Haven't seen "Sarah Marshall" yet, but I thought "Superbad" was the best teen film ever, better than "Fast Times at Ridgemont High" and far better than the hugely overrated "Animal House." What made it great was that it captured the unrequited yearnings of those years so well in the persons of its three dweebish protagonists. "Fast Times" focused on (and exagerrated) the rebelliousness and disrespectfulness of high schoolers but pretty much missed the pathos; "Animal House" tried its hardest to be wild-and-crazy in a way that teenagers want to identify with, and was nothing much more than an extended John Belushi/Steve Martin-type Saturday Night Live skit. "Superbad" was about more universal experiences: getting picked on by bullies, being intimidated by older people, worrying about making a pass at a girl, drinking to gain courage, making a drunken fool of oneself, having an unrequited crush, having shameful secrets, and compromised friendships. The only false notes in the movie were the scenes with the two cops, who embodied the wild-and-crazy ethos that so many teen movies strive for. But apart from that, it was hilariously real.

Yes, Saharian, Apatow's movies are all written by, directed by, and acted by Jews, for the most part, but they're not subversive message movies the way so many Hollywood movies are. They're not about good black people put upon by evil white racists, or about salt-of-the-earth Jewish mensches hounded by evil Nazis. I didn't see a single villain with a British or German accent, or for that matter, any stiff-necked hypocritical Anglo authority figures, all of whom figure in so many Hollywood productions. Is there off-color humor? Of course, Apatow movies are essentially teen/young adult comedies, what do you expect? But his message is much more we're-all-just-human and much less we're- divided-into-evil-Anglo-businessmen/establishmen-types-versus-good-people-of-color/ Jews/gays/Anglo liberals. I'm as turned off by the latter as anybody, but I don't think Apatow is guilty of that, at least not in the movies I've seen.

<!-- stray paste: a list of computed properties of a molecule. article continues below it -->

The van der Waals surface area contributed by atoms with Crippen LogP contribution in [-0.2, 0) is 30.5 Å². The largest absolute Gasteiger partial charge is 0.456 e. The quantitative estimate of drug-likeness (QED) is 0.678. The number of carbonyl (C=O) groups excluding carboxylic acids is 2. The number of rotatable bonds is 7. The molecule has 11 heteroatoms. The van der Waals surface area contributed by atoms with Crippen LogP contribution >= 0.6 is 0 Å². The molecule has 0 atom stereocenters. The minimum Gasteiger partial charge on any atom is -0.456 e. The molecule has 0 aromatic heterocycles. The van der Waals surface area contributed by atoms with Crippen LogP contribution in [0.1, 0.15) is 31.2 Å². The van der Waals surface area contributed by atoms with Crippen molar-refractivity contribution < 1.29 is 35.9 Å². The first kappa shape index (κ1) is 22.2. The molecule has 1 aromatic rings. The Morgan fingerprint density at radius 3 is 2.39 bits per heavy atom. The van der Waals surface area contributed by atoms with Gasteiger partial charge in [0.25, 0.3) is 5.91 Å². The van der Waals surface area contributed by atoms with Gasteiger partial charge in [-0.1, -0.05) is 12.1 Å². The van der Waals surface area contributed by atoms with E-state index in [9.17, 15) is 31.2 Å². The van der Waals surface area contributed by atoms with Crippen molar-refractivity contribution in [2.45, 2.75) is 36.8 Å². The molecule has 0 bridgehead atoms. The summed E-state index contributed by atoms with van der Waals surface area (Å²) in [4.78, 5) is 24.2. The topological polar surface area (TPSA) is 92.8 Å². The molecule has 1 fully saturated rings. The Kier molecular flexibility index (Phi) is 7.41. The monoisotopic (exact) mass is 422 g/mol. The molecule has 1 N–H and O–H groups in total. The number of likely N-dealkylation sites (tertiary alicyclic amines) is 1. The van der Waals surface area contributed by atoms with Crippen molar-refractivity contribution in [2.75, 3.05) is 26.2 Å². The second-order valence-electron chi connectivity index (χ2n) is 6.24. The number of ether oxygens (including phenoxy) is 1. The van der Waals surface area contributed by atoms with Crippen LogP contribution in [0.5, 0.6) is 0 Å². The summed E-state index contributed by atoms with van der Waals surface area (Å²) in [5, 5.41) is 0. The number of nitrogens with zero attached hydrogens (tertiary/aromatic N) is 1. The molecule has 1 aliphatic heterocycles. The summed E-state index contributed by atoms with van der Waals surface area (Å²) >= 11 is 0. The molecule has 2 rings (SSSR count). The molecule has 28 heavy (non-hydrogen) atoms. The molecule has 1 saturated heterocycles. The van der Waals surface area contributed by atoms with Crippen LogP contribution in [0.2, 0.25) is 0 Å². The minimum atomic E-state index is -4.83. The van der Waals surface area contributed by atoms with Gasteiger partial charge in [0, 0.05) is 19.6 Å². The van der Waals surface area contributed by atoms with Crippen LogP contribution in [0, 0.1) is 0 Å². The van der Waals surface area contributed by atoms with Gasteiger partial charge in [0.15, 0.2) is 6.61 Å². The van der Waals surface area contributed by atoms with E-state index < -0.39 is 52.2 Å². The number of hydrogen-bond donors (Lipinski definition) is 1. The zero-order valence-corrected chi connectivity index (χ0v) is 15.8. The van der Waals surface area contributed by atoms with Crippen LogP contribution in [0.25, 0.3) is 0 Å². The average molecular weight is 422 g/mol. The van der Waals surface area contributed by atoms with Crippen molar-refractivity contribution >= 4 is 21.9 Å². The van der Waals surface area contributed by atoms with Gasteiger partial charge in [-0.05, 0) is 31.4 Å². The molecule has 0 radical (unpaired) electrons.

robert said...

During the final penis scene in Sarah Marshall, Mila Kunis cracks up - she clearly comes out of character. But it works, because the same thing could easily happen in real life, and the contrast with the usual woodenness of acting is winning. Apatow's respect for improv is a big factor in his success and makes his quick turnaround times possible. I hit all his films and have enjoyed most. Whether or not he's good for society is an open question; I suspect he is.

Anonymous said...

I sure missed the "anti-pot" message of Knocked Up. That was actually the first movie in years that gave me an urge to pick up a bong.

Anonymous said...

"I wish someone would expand on the culturally subversive aspect of these films, as the main players here are Jews."

Why don't you expand on it? I'm guessing the reason you haven't is because, as Steve has spelled out, they aren't subversive. Like he said, despite the raunchiness, the movies always end up supporting traditional values such as monogamy, sobriety, etc.

Second Anonymous

Anonymous said...

"I sure missed the "anti-pot" message of Knocked Up."

Holy crap. Hello? The male lead and his friends are big losers, because they're stoned half the time. They're so out of the loop that they don't realize how behind the curve they are on the idea of a celebrity nudity site. The male lead's father was a stoner too, banging you over the head with how children are influenced by their stoner parents.

Second Anonymous

jbday said...

You're last paragraph Steve, reminded me of when "Beavis and Butthead" first came out. As you have written, Mike Judge was basically saying a generation of fatherless boys produces boys like Beavis and Butthead. Yet those fatherless boys ate the show up without realizing that they were the butt of the joke.

Saharians said...

Second Anonymous ~ I disagree. I think you could argue that they are subversive. Have you actually seen 40 Year Old Virgin? Superbad? Knocked Up? The humour in these films is quite extreme and goes beyond mere bad taste. I know several people who walked out of the theatre during a screening of Knocked Up. And they weren't elderly Christian, Moral Majority-types. Apatow's humour is crass and offensive, and, I suspect, designed to violate the sensibilities of the few remaining traditionalists out there. He and his kind simply can't help it. Arguing that his films promote traditional values is like saying the porn industry promotes romantic love.